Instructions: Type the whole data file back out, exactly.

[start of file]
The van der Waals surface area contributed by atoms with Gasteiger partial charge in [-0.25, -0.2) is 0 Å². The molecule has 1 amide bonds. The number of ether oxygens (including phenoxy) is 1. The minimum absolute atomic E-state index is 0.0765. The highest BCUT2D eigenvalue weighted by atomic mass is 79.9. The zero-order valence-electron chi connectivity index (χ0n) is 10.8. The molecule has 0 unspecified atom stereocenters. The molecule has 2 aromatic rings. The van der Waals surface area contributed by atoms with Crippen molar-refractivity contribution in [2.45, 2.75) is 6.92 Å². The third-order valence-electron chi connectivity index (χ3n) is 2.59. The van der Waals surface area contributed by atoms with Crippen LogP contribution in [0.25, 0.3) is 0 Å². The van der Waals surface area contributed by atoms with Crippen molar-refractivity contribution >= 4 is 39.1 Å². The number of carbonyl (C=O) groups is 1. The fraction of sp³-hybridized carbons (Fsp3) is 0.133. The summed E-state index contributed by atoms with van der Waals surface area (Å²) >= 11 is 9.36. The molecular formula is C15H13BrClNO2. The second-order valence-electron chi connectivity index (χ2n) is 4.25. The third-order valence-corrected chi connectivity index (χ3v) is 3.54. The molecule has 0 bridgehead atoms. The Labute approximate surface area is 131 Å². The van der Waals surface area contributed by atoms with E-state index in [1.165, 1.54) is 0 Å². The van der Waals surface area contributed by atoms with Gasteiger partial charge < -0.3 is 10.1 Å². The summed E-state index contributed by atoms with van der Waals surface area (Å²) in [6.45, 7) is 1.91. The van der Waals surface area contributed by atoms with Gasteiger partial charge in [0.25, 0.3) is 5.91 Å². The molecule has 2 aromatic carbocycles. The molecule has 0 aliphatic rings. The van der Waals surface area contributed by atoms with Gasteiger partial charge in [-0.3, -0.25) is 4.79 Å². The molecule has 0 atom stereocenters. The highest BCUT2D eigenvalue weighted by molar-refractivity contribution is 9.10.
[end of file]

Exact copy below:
The van der Waals surface area contributed by atoms with Gasteiger partial charge in [-0.25, -0.2) is 0 Å². The molecule has 1 amide bonds. The number of ether oxygens (including phenoxy) is 1. The minimum absolute atomic E-state index is 0.0765. The highest BCUT2D eigenvalue weighted by atomic mass is 79.9. The zero-order valence-electron chi connectivity index (χ0n) is 10.8. The molecule has 0 unspecified atom stereocenters. The molecule has 2 aromatic rings. The van der Waals surface area contributed by atoms with Crippen molar-refractivity contribution in [2.45, 2.75) is 6.92 Å². The third-order valence-electron chi connectivity index (χ3n) is 2.59. The van der Waals surface area contributed by atoms with Crippen LogP contribution in [0.25, 0.3) is 0 Å². The van der Waals surface area contributed by atoms with Crippen molar-refractivity contribution >= 4 is 39.1 Å². The number of carbonyl (C=O) groups is 1. The fraction of sp³-hybridized carbons (Fsp3) is 0.133. The summed E-state index contributed by atoms with van der Waals surface area (Å²) >= 11 is 9.36. The molecular formula is C15H13BrClNO2. The second-order valence-electron chi connectivity index (χ2n) is 4.25. The third-order valence-corrected chi connectivity index (χ3v) is 3.54. The molecule has 0 bridgehead atoms. The Labute approximate surface area is 131 Å². The van der Waals surface area contributed by atoms with E-state index in [1.165, 1.54) is 0 Å². The van der Waals surface area contributed by atoms with Gasteiger partial charge < -0.3 is 10.1 Å². The summed E-state index contributed by atoms with van der Waals surface area (Å²) in [6.45, 7) is 1.91. The van der Waals surface area contributed by atoms with Gasteiger partial charge in [0.25, 0.3) is 5.91 Å². The molecule has 2 aromatic carbocycles. The molecule has 0 aliphatic rings. The van der Waals surface area contributed by atoms with Gasteiger partial charge in [-0.3, -0.25) is 4.79 Å². The molecule has 0 atom stereocenters. The highest BCUT2D eigenvalue weighted by molar-refractivity contribution is 9.10.